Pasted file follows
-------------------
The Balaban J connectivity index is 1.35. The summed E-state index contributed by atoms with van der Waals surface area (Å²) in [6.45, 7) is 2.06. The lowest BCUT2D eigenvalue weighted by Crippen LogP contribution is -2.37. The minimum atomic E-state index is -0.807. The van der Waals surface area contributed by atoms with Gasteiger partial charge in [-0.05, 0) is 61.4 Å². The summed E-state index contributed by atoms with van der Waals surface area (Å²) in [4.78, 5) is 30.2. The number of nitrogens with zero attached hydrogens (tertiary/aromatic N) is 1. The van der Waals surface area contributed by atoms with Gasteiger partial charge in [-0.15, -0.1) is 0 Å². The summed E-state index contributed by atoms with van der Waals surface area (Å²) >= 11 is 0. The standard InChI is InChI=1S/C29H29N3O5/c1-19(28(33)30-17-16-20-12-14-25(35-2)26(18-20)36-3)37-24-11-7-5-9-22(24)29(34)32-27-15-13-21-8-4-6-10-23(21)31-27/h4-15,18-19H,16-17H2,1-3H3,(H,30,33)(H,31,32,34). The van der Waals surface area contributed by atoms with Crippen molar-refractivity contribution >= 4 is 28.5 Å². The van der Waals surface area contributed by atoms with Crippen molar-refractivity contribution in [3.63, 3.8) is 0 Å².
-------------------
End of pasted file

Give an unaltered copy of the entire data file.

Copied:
The Balaban J connectivity index is 1.35. The summed E-state index contributed by atoms with van der Waals surface area (Å²) in [6.45, 7) is 2.06. The lowest BCUT2D eigenvalue weighted by Crippen LogP contribution is -2.37. The minimum atomic E-state index is -0.807. The van der Waals surface area contributed by atoms with Gasteiger partial charge in [-0.05, 0) is 61.4 Å². The summed E-state index contributed by atoms with van der Waals surface area (Å²) in [4.78, 5) is 30.2. The number of nitrogens with zero attached hydrogens (tertiary/aromatic N) is 1. The van der Waals surface area contributed by atoms with Gasteiger partial charge in [-0.15, -0.1) is 0 Å². The summed E-state index contributed by atoms with van der Waals surface area (Å²) >= 11 is 0. The standard InChI is InChI=1S/C29H29N3O5/c1-19(28(33)30-17-16-20-12-14-25(35-2)26(18-20)36-3)37-24-11-7-5-9-22(24)29(34)32-27-15-13-21-8-4-6-10-23(21)31-27/h4-15,18-19H,16-17H2,1-3H3,(H,30,33)(H,31,32,34). The van der Waals surface area contributed by atoms with Crippen molar-refractivity contribution >= 4 is 28.5 Å². The van der Waals surface area contributed by atoms with Crippen molar-refractivity contribution in [3.63, 3.8) is 0 Å².